Source : The Guardian

In other words, eighty people hold as much wealth as half the world’s current population of seven billion. Visually, it is difficult to represent such an imbalance. It is difficult to comprehend such an imbalance logically or see enough compassion. This is not about catering to the lowest common denominator, as was suggested to me by a “I’m alright, Jack, the rest can starve” type the other day. This is about preserving the human species without annihilating millions in the process.

The poorest are where the highest birth rates are, but also the shortest expected life spans. We can see quite clearly the shifting age distribution in the UN projections, from 1950 to 2050. Interestingly, the proportion of the population outside what could be considered the working age range remains at 42%.

Broad Age Groups

If we reduce the birth rate and life expectancy continues to increase, the above distributions would shift with a higher percentage in the 60+ age group and less in the the 0 – 14 age group, but the overall percentage may remain of the same or similar magnitude.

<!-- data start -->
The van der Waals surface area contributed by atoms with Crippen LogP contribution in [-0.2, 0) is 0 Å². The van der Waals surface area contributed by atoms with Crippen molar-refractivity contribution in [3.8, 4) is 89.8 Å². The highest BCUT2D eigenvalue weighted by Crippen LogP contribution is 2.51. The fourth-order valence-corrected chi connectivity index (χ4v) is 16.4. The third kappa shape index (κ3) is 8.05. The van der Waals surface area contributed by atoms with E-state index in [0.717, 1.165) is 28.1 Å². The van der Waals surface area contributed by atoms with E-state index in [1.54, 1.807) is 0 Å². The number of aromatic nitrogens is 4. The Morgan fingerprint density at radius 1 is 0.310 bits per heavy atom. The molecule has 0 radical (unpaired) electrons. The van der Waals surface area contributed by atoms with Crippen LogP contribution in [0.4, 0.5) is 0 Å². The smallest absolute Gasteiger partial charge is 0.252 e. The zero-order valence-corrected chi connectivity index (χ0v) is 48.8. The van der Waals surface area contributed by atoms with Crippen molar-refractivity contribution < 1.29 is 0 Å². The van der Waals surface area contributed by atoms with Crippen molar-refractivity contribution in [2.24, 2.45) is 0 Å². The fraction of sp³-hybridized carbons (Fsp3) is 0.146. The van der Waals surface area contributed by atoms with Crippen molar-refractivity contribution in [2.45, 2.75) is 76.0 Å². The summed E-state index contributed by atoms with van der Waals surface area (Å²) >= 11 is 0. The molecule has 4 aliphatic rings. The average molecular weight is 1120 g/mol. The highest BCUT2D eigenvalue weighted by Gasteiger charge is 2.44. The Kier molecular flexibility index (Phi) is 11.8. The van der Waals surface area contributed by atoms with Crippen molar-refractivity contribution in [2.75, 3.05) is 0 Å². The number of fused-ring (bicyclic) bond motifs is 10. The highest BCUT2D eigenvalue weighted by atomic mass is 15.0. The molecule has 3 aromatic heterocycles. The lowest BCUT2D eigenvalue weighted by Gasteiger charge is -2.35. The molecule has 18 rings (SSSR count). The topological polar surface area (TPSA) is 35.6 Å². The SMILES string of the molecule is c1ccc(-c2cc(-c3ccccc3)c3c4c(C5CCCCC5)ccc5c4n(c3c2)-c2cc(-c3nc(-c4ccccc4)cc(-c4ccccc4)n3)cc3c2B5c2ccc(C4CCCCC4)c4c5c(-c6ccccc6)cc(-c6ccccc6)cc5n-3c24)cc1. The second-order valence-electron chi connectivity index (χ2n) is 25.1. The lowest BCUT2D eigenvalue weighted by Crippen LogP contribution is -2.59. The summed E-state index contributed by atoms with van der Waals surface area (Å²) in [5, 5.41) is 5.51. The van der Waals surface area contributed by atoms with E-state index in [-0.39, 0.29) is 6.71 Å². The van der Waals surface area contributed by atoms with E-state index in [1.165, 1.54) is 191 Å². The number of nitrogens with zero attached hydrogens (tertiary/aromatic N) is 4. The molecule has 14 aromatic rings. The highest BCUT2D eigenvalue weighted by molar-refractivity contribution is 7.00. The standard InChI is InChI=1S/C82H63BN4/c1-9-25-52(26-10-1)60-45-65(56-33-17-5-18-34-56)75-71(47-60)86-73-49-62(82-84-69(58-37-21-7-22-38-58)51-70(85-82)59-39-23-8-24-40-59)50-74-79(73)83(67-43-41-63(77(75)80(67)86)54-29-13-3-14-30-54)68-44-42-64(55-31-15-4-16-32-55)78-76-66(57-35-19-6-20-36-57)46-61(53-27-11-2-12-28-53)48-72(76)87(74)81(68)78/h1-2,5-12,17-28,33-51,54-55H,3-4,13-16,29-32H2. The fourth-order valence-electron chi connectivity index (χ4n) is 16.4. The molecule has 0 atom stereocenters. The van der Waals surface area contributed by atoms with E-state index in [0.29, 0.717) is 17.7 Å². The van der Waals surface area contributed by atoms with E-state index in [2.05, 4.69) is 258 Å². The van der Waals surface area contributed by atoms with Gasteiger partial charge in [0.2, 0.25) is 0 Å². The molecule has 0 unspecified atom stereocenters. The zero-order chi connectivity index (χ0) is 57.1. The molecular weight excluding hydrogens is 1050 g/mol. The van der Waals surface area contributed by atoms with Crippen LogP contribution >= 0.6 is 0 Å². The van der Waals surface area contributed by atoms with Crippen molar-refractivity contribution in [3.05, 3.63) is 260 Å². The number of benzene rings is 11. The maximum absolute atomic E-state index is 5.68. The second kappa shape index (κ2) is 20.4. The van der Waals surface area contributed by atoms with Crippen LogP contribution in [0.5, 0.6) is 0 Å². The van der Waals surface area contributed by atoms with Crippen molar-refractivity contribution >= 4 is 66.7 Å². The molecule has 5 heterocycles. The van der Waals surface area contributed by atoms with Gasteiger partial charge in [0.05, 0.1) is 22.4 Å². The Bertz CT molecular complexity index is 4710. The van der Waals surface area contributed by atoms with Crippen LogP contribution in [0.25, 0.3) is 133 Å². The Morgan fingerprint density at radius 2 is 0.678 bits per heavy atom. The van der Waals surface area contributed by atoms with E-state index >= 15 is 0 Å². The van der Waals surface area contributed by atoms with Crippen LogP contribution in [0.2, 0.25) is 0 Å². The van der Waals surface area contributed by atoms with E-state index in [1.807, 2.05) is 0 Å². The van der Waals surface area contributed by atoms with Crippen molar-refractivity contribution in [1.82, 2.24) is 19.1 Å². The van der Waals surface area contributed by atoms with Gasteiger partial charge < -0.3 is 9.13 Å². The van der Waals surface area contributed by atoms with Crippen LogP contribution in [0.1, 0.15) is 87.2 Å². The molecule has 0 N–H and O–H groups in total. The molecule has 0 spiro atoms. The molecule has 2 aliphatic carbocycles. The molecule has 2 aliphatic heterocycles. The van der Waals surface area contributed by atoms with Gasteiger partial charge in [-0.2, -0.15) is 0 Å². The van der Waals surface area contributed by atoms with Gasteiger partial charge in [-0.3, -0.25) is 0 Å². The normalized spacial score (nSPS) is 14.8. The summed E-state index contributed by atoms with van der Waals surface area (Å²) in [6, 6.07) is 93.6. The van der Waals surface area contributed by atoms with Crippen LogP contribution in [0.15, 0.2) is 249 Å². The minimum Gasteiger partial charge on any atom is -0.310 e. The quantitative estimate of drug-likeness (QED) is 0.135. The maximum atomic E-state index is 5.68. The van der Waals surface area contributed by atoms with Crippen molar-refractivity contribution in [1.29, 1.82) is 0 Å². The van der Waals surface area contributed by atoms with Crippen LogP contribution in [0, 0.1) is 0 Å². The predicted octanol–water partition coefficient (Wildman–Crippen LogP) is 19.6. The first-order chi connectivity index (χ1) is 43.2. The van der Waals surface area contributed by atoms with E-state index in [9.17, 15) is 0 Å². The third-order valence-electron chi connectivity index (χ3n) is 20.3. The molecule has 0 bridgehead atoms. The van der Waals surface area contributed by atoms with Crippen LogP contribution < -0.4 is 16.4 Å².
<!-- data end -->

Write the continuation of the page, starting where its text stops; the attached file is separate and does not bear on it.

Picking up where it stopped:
We have to do something. Yes, that may mean adjusting beliefs and values that were formed over two thousand years ago when the population was considerably less than a billion and we hadn’t ravished our environment.

How we solve these problems facing humanity, I don’t know. I do know we need to start putting pressure on our leaders to find solutions. Leaders that believe Noah is going to save us are not going to be much help.

Edit: Improving educational opportunities, especially for women, would assist greatly. The latest 100 People project statistics shows only seven percent of the seven billion people have a college education.


13 comments on “We have a people problem